The Everyday Writer costs $57.99 on Amazon.


Anonymous said...

A quick search with Google books reveals the essay at

Amazon has the book
where you can get it used for $4 including shipping.

Allison said...

libraries have access to good db searches too

Teaching Composition: Twelve Bibliographical Essays. Revised and Enlarged Edition.
Tate, Gary, Ed.
434 pp.
Peer Reviewed:
Publication Date:
Computer Uses in Education, Content Area Writing, Discourse Modes, Linguistics, Literary Criticism, Literary Styles, Persuasive Discourse, Reading Writing Relationship, Remedial Instruction, Rhetorical Invention, Teaching Methods, Theory Practice Relationship, Writing Evaluation, Writing Instruction, Writing Processes, Writing Research, Writing Skills
Basic Writing, Writing to Learn
Intended for teachers of composition courses, this book provides twelve bibliographic essays covering various aspects of composition studies. The list of essays are as follows: (1) "Recent Developments in Rhetorical Invention" (Richard Young); (2) "Structure and Form in Non-Narrative Prose" (Richard L. Larson); (3) "Approaches to the Study of Style" (Edward P. J. Corbett); (4) "Aims, Modes, and Forms of Discourse" (Frank J. D'Angelo); (5) "Tests of Writing Ability" (Richard Lloyd-Jones); (6) "Basic Writing" (Mina P. Shaughnessy); (7) "Basic Writing Update" (Andrea Lunsford); (8) "Language Varieties and Composition" (Jenefer M. Giannasi); (9) "Literacy, Linguistics, and Rhetoric" (W. Ross Winterowd); (10) "Literary Theory and Composition" (Joseph J. Comprone); (11) "Studying Rhetoric and Literature" (Jim W. Corder); (12) "Writing across the Curriculum" (James L. Kinneavy); and (13) "Computers and Composition" (Hugh Burns). Indexes of names, subjects, and titles are included. (JC)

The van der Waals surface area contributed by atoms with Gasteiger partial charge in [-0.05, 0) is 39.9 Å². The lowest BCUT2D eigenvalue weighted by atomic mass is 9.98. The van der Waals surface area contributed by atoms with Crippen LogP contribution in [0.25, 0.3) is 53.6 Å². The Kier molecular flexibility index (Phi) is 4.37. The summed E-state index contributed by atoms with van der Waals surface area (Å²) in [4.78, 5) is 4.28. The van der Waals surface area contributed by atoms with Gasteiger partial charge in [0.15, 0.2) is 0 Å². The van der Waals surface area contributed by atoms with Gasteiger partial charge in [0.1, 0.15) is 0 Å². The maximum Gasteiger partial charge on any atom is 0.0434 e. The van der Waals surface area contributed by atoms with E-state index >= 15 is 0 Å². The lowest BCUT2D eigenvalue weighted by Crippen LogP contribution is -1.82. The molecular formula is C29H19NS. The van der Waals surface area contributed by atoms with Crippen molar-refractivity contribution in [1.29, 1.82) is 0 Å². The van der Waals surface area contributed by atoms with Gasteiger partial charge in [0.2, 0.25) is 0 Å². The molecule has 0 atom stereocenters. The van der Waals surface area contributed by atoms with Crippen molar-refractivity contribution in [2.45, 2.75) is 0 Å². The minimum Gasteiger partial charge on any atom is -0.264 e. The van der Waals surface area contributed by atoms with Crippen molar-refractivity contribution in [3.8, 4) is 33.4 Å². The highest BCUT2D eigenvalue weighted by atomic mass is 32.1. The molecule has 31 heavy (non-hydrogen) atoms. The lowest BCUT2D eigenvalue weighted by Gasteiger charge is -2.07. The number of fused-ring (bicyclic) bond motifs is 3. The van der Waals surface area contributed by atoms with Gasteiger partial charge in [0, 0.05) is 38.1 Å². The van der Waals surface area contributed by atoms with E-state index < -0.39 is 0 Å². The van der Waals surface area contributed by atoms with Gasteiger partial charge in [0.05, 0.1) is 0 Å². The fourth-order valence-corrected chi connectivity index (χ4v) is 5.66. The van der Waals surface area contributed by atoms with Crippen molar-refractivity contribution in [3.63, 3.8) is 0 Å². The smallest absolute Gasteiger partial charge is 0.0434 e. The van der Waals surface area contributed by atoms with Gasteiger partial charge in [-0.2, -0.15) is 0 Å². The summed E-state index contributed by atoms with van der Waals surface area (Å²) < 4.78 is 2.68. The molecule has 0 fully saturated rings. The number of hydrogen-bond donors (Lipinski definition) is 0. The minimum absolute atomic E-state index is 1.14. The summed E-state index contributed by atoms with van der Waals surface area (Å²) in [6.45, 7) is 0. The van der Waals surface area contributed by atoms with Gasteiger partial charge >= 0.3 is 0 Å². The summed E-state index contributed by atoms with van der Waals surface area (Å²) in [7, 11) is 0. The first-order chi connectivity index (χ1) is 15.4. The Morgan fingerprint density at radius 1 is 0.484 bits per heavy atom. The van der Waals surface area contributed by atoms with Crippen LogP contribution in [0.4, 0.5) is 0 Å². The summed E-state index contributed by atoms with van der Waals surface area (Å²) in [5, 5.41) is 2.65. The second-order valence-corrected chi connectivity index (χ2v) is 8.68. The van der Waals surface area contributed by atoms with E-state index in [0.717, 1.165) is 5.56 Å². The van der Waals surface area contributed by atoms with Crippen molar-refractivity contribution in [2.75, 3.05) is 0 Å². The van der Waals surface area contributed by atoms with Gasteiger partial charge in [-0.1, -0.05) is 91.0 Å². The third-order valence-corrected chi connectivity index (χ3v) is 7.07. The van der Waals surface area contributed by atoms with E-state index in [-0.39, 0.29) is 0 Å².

Glen said...

The contributions of Marxist theorists to English composition are as valuable as their contributions to agriculture.

Allison said...


that was a much more diplomatic way to say what I wanted to say!

and for those interested in how well it worked out for the farmers, may I suggest Harvest of Sorrow,

le radical galoisien said...

I mean I can kind of agree with the scholars. paragraphs are definitely flexible structural elements that are "easy to recognise but hard to define". It seems useful to be postmodern about it.

Catherine Johnson said...

The contributions of Marxist theorists to English composition are as valuable as their contributions to agriculture.

I just saw this!

I'm laughing -----

Catherine Johnson said...

I'm laughing in four modes:

* as a person with a Ph.D. in film studies (beaucoup Marxism there)
* as a writer
* as a person who teaches freshman composition
* as a person who grew up on a farm

Catherine Johnson said...

definitely flexible structural elements that are "easy to recognise but hard to define"

Actually, I believe it turns out they're not easy to recognize (not when you read out loud).

On the page, obviously, the white space tells you where the paragraph begins and ends.

Paragraphs have been getting much, much shorter over the years (I believe) --- I wonder why that is.